Economic/climate recovery scorecards: How climate friendly are the economic recovery packages? (2009)

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The economic recovery packages put forward by many countries amount in total to a large amount of money, some of which may have a beneficial impact on greening the global economy. But many packages are woefully small, few contain adequate detail for full assessment and some indeed are actually counterproductive if the aim is to move rapidly to a low carbon economy in the face of the climate crisis. The long term impact of these packages on greenhouse gas emissions can be beneficial where governments set clear policy goals and back them with smart investment in key sectors such as buildings, transport networks, energy grids and clean energy supply. Governments must seize this opportunity. There is a growing recognition of the need to put climate and energy security at the core of the economic recovery, truly integrating economic and environmental issues. By responding to this need with packages that are well designed and rapidly implemented governments can accelerate the global transition to a low carbon economy and reduce the risk of another oil price spike when the recovery begins. This will also strengthen the prospects for a global climate deal in Copenhagen in December 2009.

Recent publications have compared the climate friendliness of the economic stimulus packages in various countries by calculating the low carbon share of the total package as a proportion of national GDP (reports by HSBC, 2009 and Edenhofer and Stern, 2009). In these publications fiscal measures are judged to be either climate friendly or not, solely on the basis of the area of investment such as energy efficiency or renewables.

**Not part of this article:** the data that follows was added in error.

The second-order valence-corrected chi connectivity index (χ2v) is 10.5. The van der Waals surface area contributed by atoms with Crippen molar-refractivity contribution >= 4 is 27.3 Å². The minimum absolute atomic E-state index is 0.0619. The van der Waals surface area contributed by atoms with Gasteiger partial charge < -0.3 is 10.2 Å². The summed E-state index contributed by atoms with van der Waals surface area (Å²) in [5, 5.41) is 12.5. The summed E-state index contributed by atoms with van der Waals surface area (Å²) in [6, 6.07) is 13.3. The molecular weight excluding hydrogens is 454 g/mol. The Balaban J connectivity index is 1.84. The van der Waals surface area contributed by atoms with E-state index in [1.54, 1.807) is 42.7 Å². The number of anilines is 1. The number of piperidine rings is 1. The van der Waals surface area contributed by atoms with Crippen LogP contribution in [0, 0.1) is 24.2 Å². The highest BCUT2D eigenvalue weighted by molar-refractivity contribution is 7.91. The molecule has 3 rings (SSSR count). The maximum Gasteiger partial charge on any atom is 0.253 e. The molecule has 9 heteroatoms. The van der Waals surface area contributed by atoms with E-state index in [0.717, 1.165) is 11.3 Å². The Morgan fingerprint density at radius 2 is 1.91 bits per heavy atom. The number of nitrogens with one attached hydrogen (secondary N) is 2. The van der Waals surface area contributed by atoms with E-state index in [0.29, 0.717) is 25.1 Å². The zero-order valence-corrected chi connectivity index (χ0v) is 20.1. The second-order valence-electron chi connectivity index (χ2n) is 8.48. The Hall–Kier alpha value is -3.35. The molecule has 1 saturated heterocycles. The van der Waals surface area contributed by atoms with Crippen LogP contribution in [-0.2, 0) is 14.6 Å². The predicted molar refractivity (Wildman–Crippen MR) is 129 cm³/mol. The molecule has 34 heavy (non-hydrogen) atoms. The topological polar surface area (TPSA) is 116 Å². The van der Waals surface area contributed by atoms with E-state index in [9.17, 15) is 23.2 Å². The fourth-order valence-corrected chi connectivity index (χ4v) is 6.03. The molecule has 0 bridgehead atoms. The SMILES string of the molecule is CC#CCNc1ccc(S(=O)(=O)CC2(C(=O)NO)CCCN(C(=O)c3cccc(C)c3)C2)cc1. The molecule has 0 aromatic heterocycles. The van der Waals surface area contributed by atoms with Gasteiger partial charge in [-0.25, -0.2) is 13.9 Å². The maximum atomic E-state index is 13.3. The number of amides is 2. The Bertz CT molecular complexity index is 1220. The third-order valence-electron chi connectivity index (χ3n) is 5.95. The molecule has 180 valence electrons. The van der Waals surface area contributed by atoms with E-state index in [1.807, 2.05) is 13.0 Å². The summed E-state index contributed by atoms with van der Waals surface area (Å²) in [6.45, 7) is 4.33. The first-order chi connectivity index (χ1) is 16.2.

This is useful but not adequate. It considers a dollar spent on renewable energy to be on a par with one spent on energy-efficient cars without taking into account the impact on emissions of each dollar spent. It also does not consider whether the money is invested directly or indirectly through instruments such as tax incentives or research and development.

Likewise it does not take into account the potential negative impact of the recovery packages from investments that raise greenhouse gas emissions such as new fossil-fuelled power stations or building new roads. WWF and E3G asked Ecofys and Germanwatch to develop a methodology that takes into account these considerations to give a more sophisticated picture of the climate impact of the various economic recovery packages. This has been used to evaluate the packages so far put forward by a number of countries, assessing the share and impact of the climate-friendly stimulus as well as that of new measures that will drive emissions in the wrong direction. The result is a very mixed picture.

Where possible each individual measure of the packages was analysed and climate relevant elements identified. The effectiveness of the measures was rated using standardised effectiveness factors for each area of investment and for the different policy instruments used. Ultimately a full quantitative assessment of the absolute effect of each measure on greenhouse gas emissions would be desirable, but that is beyond the scope of this study.
Language: English
Imprint: Prepared by ECOFYS for Germanwatch 2009
Series: Report,